S.1, S.4 students face selection crisis

Some Senior One and Senior Four students could begin their studies late after a mix up during the recent selections by the examination body. Studies for the two groups of students commenced yesterday when students were expected to join respective schools that were allocated to them.

Some Senior One and Senior Four students could begin their studies late after a mix up during the recent selections by the examination body.

Studies for the two groups of students commenced yesterday when students were expected to join respective schools that were allocated to them.

When The New Times visited the head offices of Rwanda National Examination Council (RNEC), in Remera, on Monday, long queues of students could be seen as they tried to register their complaints.

“I was a given a letter indicating the school I was supposed to join, but when I reached there, I was told that I had no place,” said Grace Uwimana whose letter indicated that she had been admitted at Byimana Secondary School in Ruhango District.

She and many other students are likely to spend another two weeks before they can commence studies.

“We have been told to register our complaints and wait for two weeks for responses on the next move,” said another student who preferred anonymity.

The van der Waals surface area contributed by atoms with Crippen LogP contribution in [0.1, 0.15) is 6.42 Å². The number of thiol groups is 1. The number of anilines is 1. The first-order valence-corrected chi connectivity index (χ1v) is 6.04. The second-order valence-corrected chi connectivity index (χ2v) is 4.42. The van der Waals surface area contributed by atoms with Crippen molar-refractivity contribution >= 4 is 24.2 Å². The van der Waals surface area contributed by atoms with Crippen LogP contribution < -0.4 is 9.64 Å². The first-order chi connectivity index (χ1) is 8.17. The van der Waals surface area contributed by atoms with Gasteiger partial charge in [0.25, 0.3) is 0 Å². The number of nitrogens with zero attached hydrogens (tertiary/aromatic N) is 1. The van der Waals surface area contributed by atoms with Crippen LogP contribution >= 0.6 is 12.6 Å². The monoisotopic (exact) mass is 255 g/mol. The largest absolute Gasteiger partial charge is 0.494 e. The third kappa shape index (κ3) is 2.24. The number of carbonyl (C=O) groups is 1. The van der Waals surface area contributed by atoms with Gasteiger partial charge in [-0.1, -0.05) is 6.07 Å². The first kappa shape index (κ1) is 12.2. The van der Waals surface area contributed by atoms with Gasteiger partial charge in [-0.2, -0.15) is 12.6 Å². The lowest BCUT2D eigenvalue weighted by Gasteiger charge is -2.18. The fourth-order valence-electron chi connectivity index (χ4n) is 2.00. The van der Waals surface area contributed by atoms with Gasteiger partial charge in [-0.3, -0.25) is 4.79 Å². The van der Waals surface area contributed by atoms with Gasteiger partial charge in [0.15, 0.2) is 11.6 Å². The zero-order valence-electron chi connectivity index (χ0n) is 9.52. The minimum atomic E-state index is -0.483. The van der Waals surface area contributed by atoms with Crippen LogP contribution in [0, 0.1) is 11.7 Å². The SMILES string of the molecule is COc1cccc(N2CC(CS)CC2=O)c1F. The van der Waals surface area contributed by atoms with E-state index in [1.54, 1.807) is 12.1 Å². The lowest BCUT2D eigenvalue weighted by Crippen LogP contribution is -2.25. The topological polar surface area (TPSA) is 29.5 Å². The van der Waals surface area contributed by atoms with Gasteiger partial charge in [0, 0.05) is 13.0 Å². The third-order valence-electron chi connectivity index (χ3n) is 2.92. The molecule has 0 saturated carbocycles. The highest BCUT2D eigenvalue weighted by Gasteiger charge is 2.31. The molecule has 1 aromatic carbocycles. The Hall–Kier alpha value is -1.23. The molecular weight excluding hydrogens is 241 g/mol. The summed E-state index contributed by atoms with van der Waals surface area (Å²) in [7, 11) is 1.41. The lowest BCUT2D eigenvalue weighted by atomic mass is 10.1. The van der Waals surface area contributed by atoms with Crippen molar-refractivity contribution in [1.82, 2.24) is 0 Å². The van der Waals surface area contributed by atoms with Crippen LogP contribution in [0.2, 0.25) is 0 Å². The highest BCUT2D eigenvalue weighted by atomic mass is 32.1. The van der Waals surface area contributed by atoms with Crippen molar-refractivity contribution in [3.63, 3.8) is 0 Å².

According to a source at RNEC, the mix-up came up as a result of putting students in schools considering cut-off points set by particular schools, yet students had not chosen these schools as their first choices.

“There are students who had been sent to Byimana and yet they had put FAWE Girls’ school as first choice, so Byimana rejected them. They have since been sent back to RNEC,” said the source who did not want to be named because he is not allowed to speak to the press.

Students who have pitched camp at RNEC offices also include those who attained the cut-off grades but don’t know where they were sent and those who were sent to schools they never chose.

The source at RNEC says that it is after the two weeks that the examination body will ascertain the places in various schools that are vacant. They will then, absorb students in those places.

However, students who were eagerly waiting to begin their studies say that they stand to lose a lot while waiting for the matter to be resolved.

Efforts to get a comment from RNEC were futile by the time we went to press as John Rutayisire, the body’s Executive Secretary, could not be reached.

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